South Africa


Everyone has a plan until they start lobbing stun grenades at you

Everyone has a plan until they start lobbing stun grenades at you
(Illustrative image | Sources: Unsplash / Victoria-Palacios | Daily Maverick/Leila Dougan)

Cape St Francis, Eastern Cape, South Africa. A quiet little corner of nowhere with a fun right-hand point-break, an equally fun beach-break, and zealous cops throwing stun grenades at surfers.

A right-hand point-break is a wave that breaks from right to left, looking out to sea. It generally breaks over rocks, usually along a cape or headland, in a regular procession of waves, and is the most favoured sort of waves for surfers. A beachbreak, on the other hand, is just that, a wave that breaks at a beach. Usually predominantly sand. A beachbreak is the safest sort of wave and is currently part of the country’s beach closure regulations. 

Setting the scene:

It’s confusing. Today surfing is banned; tomorrow surfing is legal. Surfers are getting fines, surfers are getting arrested, surfers have permits if they are professional, surfers are getting friendly warnings. Surfers are getting let off the hook as cops are too busy, and the rest of the Covid-19 dramas drown out the drama of surfers and surfing. No one knows what is happening, to be honest. The only thing that is a certainty is that if the police get a phone call, they have to react. That’s their job.

Until recently there has been a mish-mash of proceedings in the Eastern Cape. This is mainly because there is so much going on. Some surfers were fined in the St Francis area and in JBay, some had their boards confiscated, and some found themselves in the charge office. Others were let off with a warning, while others had a blind eye turned as long as things were stable and not out of control. It was very much mutual respect going, with interaction and ongoing communications between the police and the public. Low key and with common sense prevailing. That is all that we want out of this repugnant situation really, just a smidgen of common sense prevailing. Well, let’s see how that turned out.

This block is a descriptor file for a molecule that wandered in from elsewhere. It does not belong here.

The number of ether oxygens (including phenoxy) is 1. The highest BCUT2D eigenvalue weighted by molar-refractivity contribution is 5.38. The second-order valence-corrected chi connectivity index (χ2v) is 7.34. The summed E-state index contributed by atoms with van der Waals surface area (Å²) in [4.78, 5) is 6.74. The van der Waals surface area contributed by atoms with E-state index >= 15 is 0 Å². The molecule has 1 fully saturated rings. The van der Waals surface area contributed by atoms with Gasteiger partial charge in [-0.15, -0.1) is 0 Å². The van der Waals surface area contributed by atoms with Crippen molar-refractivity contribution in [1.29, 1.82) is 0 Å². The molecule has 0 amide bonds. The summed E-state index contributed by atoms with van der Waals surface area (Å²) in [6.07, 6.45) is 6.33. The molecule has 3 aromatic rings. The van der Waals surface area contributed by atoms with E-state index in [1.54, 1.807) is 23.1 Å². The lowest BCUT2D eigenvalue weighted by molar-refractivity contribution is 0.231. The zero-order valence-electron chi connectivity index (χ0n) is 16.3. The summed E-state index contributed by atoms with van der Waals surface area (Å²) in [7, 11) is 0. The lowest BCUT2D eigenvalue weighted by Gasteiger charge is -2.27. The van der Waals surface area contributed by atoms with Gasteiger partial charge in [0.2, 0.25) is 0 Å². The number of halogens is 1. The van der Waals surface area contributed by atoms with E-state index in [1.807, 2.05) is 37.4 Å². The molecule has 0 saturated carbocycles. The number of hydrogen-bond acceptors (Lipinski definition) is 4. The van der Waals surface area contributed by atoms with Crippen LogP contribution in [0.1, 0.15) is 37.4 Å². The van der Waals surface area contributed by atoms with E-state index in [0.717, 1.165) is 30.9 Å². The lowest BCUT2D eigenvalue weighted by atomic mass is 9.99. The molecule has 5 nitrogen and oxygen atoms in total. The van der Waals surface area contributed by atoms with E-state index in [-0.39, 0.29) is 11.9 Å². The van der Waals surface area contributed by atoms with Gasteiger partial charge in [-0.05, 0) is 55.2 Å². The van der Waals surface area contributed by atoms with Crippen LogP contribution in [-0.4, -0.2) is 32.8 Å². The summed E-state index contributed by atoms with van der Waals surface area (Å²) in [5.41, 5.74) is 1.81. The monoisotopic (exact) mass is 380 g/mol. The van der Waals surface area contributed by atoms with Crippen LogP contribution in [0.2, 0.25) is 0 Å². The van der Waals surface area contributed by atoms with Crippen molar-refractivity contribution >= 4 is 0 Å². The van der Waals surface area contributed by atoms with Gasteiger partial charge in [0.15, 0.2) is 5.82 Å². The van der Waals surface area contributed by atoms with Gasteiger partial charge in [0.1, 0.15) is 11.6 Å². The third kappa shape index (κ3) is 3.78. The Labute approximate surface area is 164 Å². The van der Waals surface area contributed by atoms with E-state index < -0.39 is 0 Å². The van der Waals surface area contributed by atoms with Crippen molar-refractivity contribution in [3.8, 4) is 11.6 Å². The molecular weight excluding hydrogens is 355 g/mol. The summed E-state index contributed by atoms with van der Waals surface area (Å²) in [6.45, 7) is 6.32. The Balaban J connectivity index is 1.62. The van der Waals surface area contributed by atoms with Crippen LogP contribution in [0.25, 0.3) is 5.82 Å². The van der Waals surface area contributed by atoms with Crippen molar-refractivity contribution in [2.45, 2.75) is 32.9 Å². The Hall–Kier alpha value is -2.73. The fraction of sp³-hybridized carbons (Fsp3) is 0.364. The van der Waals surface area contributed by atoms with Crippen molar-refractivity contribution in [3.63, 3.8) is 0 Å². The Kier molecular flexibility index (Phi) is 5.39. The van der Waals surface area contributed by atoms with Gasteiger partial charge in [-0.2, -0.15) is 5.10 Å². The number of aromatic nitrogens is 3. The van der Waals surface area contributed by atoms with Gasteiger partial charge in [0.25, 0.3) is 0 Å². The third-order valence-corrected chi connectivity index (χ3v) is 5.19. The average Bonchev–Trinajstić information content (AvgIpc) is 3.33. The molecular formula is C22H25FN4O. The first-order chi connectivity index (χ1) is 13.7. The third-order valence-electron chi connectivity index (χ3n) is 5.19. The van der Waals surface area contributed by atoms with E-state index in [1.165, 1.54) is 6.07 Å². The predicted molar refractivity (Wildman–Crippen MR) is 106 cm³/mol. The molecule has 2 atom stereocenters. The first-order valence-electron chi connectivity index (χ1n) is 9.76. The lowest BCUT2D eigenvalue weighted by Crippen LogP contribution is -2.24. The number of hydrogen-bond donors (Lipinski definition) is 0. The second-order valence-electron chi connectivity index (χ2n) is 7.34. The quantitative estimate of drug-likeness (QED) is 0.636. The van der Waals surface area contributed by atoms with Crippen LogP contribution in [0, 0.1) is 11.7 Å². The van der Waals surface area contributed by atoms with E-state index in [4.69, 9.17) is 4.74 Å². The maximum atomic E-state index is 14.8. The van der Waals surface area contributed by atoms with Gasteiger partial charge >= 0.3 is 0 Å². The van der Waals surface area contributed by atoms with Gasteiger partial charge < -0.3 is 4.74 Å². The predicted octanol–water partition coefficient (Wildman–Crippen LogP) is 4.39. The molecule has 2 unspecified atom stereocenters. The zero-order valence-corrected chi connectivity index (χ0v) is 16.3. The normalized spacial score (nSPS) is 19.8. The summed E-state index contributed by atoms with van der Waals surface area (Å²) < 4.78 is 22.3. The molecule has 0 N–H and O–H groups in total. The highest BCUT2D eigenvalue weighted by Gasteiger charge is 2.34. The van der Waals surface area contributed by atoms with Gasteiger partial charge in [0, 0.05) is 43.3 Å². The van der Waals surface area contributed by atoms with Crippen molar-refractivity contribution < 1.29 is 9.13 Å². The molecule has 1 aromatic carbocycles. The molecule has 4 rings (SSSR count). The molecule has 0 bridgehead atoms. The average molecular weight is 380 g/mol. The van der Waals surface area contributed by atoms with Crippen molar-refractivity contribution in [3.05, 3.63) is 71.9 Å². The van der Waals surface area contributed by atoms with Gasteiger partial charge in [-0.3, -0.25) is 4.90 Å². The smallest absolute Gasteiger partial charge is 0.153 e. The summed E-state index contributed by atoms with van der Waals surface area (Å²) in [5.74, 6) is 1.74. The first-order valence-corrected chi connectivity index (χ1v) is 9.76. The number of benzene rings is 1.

Social media:

Things were going quite swimmingly, so to speak, in Cape St Francis, with no snitching, no dramas and everyone being decent. Except for a few well-known exceptions, everyone minded their businesses. That was until a few TikTok videos like this started circulating. So much for beach closures.


@brandonvaljaloI thought all beaches were closed??♬ I want you to shut up – 🌻tegan marais🌻

In an unconfirmed rumour, a video, possibly this one or one like this, made its way to a local police forum meeting. Still live, and at 676k likes, the video has done well. However, the outcome of that police meeting would have been relatively poor for all involved, for obvious reasons. Following that meeting, the rumours were out that the shit was well and truly on the R300, and headed straight for the fan.

Yesterday, (5 January) at around noon, a local surfer Misha G went to the beach to look. It was pretty quiet and seemed relatively empty, so our friend Misha decided to go and mind-surf a few waves from the safety of his bakkie.

“It was small and onshore, and it looked quite good, so I thought I’d just go and have a look at what I was missing,” said Misha of his mission.

When the wind goes onshore, the waves get ruffled and affected by the wind. It’s not ideal for surfing, but one can still surf.

When he got there, he found the main surfer’s car park cordoned off by a police van. “It was a bigger van, like a 10-12 seater, and there were a few cars blocked off in the car park,” recalls Misha.

“About five or six cops were sitting on the beach by the surfer showers,” said Misha, and there were two standing in the car park. I saw one of the guys throw something that looked like a rock at the surfers, and I thought, ‘what are they doing? Why would a cop throw rocks at the surfers? That’s not going to work.’ ”

The “rock” landed about five metres shy of the water’s edge, with plenty of exposed rock due to the low tide. “It landed on the rocks, in line with the police sitting on the bench,” recalls Misha.